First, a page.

Sunday (Pittsburgh) Musings

Don’t blame this carnage on the recession or any of the usual suspects, including increased competition for the reader’s time or diminished attention spans. What’s undermining the book industry is not the absence of casual readers but the changing habits of devoted readers.

For a decade, consumers mostly ignored electronic book devices, which were often hard to use and offered few popular items to read. But this year, in part because of the popularity of’s wireless Kindle device, the e-book has started to take hold.



Sometimes it can’t be avoided
even though you might decline
the invitation to step outside—
sometimes you are outside
maybe in the repose of your garden
among rose petal and fern, but the whole
unvarnished spectacle of do
before you’re done unto unfolding
as spider devours beetle, beetle, aphid,
and the cat red in the tooth and claw.

No need to bring up bombs bursting
in synch or the rockets’ red glare
or every laser fescue pointing out
all that’s erasable, good-bye good-bye.
It’s among school children now,
maybe even in your neighbor’s house,
eating ravenously at his table,
agreeing with everything he says.
Inside, your daughter is locking
all the basement windows, your son
is drawing a truth machine to zap
the bad from the good, and when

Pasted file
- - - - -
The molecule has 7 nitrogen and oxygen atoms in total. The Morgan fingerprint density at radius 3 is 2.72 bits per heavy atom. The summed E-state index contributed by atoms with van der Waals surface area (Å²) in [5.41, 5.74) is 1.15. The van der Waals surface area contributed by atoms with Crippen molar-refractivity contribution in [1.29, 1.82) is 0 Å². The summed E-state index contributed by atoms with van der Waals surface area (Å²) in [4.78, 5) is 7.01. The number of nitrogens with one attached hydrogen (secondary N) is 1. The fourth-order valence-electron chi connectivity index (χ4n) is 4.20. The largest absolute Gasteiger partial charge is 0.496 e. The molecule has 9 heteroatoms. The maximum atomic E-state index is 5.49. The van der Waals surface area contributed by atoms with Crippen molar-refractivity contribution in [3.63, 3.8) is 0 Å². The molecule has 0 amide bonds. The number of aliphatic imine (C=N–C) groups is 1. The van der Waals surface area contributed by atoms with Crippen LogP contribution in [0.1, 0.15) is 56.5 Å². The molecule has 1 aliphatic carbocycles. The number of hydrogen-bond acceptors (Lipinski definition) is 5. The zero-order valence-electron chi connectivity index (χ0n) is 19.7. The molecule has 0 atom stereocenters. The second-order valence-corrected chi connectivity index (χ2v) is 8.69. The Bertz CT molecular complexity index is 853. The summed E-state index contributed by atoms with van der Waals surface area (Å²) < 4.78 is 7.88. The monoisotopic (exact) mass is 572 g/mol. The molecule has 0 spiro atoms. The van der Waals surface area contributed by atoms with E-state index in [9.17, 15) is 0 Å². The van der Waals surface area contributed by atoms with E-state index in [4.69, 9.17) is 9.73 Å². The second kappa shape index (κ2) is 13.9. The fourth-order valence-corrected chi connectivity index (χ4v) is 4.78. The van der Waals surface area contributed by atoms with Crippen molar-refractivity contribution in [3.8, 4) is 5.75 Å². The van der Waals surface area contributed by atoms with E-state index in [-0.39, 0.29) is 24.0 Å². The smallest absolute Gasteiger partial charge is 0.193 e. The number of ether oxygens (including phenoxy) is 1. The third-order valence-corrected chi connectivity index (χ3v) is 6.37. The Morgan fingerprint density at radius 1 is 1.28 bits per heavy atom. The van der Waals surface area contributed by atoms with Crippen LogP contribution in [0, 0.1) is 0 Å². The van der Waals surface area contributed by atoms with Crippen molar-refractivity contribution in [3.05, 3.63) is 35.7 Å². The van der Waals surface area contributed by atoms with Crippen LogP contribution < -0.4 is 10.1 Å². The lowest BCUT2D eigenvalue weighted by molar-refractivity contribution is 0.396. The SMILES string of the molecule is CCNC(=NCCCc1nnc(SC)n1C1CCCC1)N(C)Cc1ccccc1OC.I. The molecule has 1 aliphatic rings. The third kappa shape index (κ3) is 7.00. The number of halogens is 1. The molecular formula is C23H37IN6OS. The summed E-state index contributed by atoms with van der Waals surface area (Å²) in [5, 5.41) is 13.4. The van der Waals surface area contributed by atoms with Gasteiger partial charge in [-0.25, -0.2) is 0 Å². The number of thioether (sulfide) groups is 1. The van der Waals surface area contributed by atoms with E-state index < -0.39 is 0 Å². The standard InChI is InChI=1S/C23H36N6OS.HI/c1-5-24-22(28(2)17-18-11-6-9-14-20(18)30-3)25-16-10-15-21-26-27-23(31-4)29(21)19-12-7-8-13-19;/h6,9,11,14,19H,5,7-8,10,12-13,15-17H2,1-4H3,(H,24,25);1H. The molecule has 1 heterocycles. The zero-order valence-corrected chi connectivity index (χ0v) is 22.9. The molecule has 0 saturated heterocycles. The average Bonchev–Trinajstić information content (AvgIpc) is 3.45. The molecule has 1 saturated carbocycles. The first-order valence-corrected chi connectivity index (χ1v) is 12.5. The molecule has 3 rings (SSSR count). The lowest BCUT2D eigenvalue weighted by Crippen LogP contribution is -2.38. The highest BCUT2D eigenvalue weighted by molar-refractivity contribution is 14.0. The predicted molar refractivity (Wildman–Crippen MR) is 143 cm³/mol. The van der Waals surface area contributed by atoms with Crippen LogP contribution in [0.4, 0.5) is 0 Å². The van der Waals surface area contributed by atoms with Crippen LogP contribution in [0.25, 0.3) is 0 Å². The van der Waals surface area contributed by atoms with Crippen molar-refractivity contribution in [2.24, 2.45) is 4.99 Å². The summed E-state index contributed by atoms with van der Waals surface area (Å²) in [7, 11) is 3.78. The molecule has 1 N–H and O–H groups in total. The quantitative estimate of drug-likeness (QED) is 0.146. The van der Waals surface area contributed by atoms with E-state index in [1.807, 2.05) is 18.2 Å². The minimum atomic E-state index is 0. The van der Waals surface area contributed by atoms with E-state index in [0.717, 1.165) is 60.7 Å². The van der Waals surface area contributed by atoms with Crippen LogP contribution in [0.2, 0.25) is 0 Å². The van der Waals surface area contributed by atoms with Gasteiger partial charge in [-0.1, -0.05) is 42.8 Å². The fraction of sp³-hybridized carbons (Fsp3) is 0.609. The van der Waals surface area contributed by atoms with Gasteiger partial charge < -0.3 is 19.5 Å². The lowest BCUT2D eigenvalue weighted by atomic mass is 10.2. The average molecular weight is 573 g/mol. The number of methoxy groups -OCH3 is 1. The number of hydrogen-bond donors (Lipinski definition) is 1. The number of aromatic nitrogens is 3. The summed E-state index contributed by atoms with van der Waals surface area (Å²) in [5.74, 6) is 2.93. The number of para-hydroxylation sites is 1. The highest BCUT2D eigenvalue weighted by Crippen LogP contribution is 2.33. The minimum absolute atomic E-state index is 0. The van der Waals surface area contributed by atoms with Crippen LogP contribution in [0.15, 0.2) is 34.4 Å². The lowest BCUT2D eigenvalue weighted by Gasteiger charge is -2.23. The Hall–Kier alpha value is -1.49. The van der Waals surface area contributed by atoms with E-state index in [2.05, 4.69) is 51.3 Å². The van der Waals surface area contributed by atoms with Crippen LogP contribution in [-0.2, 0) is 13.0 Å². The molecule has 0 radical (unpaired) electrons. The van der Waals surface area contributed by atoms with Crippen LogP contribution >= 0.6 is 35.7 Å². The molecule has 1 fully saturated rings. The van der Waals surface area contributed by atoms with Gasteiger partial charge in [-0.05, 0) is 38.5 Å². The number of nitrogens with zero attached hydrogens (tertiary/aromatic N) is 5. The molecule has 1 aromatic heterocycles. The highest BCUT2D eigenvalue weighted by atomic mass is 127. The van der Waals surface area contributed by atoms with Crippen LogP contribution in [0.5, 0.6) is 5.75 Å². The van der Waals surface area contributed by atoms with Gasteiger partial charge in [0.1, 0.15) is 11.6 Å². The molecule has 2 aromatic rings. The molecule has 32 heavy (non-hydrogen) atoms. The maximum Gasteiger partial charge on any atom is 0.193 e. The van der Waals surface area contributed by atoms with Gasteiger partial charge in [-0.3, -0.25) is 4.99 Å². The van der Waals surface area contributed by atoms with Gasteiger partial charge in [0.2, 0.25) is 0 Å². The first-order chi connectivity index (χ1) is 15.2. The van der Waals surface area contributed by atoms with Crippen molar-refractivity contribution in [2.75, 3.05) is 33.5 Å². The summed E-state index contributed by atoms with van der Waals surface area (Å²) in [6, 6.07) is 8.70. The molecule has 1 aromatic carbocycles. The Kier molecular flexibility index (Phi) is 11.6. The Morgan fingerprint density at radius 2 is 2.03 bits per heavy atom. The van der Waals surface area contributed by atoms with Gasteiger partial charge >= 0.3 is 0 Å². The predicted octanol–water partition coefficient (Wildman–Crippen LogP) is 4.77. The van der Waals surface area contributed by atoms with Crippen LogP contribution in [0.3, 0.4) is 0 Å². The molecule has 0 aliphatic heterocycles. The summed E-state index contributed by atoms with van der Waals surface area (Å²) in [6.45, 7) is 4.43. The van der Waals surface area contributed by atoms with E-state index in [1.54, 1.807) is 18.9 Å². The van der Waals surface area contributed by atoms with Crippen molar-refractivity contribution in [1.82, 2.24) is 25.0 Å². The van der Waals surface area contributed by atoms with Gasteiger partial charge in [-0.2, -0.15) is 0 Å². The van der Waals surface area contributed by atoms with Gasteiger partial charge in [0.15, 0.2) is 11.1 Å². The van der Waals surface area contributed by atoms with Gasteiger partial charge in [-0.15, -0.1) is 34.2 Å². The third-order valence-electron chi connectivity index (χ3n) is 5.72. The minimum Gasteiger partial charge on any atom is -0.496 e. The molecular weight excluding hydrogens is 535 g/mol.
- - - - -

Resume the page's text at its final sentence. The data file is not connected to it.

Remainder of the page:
your wife comes home to tell you
of a small injustice she’s endured,
the arrow of your steely retribution
thwunks into a soft, imagined heart.
No one immune here, no one
merely a small flash in the pan:
everything hugely combustible.
In the garden, you’re deadheading
lilies, the petals spiraling down
like crushed wings, and your fingers,
steeped in pulp, are turning yellow,
orange, incarnadine, damage
creating its own aesthetic,
painting itself on your skin.
And if anyone asked you now
you’d confess you’re damage, too,
you’re for wreckage of heart and bone
wrenching out the smallest penance.
Above you, purple bruising the edges
of the sky. Even the heavens.
In another moment, someone
might come looking for you,
touch you on the shoulder
and you’d flame up.
Nothing seems so improbable
as the world of a few minutes ago.
Here’s the night full of stars.
Behind each one, the darkness
you can never see.
Gregory Djanikian
The Southern Review
Autumn 2008

Those are pleasant thoughts, but awful poetry — probably the worst three lines Robert Frost ever put to paper. Tellingly it was work for hire: the opening lines of “Dedication,” the poem Frost composed for John F. Kennedy’s 1961 inauguration.

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